Designing printed circuit boards (PCB's) and assemblies is more difficult than ever due to complexity, component availability, thermal requirements, signal integrity, material selection, layer counts, harsh environments and increased functionality, all required in smaller form factors. We will look at all the elements to successfully design a more complex PCB. We will then look at the  advanced fabrication techniques to manufacture that design and meet all the designers’ requirements and perform to the customer and industry standards. We will look at everything from materials to surface finishes and testing and explore the most intricate of these factors and how the interrelationship of up- and downstream processes contribute to making a repeatable manufacturing process. We will look at all the new fabrication techniques available to the PCB fabrication manufacturers and what new processes are available

Participants should have some knowledge of the PCB fabrication process. In addition, new topics will be presented. 
The course is condensed into 45 minutes and would appeal to process engineers, engineering managers, those involved in printed circuit assembly, circuit board designers and those involved in purchasing circuit boards and qualifying printed board fabricators. The offering will also benefit individuals looking to gain a much broader view of PCB manufacturing.


6C) PCB Antenna Considerations from Concept to Certification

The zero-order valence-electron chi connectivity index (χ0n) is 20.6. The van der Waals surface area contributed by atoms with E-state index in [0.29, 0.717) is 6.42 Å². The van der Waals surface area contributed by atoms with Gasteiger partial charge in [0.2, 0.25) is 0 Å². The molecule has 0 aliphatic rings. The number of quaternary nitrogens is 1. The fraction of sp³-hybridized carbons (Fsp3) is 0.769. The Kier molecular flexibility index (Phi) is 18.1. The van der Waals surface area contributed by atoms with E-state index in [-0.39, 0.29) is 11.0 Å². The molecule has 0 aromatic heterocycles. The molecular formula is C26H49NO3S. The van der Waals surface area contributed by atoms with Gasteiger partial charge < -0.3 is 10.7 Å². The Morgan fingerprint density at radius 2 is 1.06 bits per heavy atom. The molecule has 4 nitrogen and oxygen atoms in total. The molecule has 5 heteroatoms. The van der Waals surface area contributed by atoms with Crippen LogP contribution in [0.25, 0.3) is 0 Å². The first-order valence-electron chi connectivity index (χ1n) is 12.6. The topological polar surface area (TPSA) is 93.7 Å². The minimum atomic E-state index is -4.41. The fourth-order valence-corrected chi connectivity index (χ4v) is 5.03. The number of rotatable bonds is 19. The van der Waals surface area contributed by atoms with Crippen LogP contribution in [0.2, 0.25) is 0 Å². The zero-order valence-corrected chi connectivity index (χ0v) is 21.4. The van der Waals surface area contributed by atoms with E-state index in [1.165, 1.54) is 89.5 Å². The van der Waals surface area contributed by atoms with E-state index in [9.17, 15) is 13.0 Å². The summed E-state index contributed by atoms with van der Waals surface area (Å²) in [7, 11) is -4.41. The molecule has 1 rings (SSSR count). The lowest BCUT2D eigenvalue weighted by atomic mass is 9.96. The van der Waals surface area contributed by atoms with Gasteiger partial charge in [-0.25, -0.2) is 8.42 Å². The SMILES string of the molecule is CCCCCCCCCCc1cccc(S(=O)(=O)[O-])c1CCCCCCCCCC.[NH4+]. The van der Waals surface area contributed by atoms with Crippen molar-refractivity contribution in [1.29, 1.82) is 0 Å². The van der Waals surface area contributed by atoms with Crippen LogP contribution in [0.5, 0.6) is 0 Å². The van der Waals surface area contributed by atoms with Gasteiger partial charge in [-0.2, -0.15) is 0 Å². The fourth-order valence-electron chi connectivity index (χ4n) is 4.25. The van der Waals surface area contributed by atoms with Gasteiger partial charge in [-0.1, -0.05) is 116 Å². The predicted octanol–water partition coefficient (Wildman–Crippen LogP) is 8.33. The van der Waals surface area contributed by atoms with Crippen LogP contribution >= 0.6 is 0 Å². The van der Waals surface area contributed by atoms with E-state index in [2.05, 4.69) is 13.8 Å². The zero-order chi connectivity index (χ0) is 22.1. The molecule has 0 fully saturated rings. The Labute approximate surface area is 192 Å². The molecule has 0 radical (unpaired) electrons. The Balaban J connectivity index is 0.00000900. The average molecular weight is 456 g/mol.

Mike Barts & Shruthi Soora, NC Wireless Research Center

Abstract: All transmitting/receiving devices need an antenna to communicate. There are many different architectures for antennas and one option is to print it on the PCB board. It is a great approach, but can have issues if not implemented correctly. Mike Barts and Shruthi Soora, senior staff engineers from the Wireless Research Center will go over the points to consider when designing a PCB antenna throughout the product design cycle from concept to certification. 


6D) Creepage & Clearance Measurements
Bill Bisenius, CertifiGroup
Abstract: This presentation will teach the “how-to’s” of creepage & clearance measurements = what is creepage distance, what is clearance distance, the parameters that affect creepage & clearance the minimum creepage & clearance distance required, how to identify the creepage & clearance requirements applicable to your product and pcb’s, how to measure the creepage & clearance distances in your product/design and pcb layout, and how to fix insufficient distances on finished products and boards. The adjoining presentation will show close-up pictures of some measuring tools, related specs from the standards, and some photos of pass/fail examples.
Test equipment will be used during the demonstration and shared with the attendees - this includes a steel ruler, digital calipers, digital micrometer, creepage & clearance feeler gauges, force gauge with finger probe tip, and an optical comparator. A few example products will be "tested" during the demonstration – this includes a populated circuit board, a bare circuit board with trace pattern, and a transformer. Audience members will be given an opportunity to personally conduct sample measurements. Common causes for failure and typical methods for designing for compliance will discussed. The material presented applies to most UL, CSA, EN, & IEC standards.

2019 TECHNICAL Presentations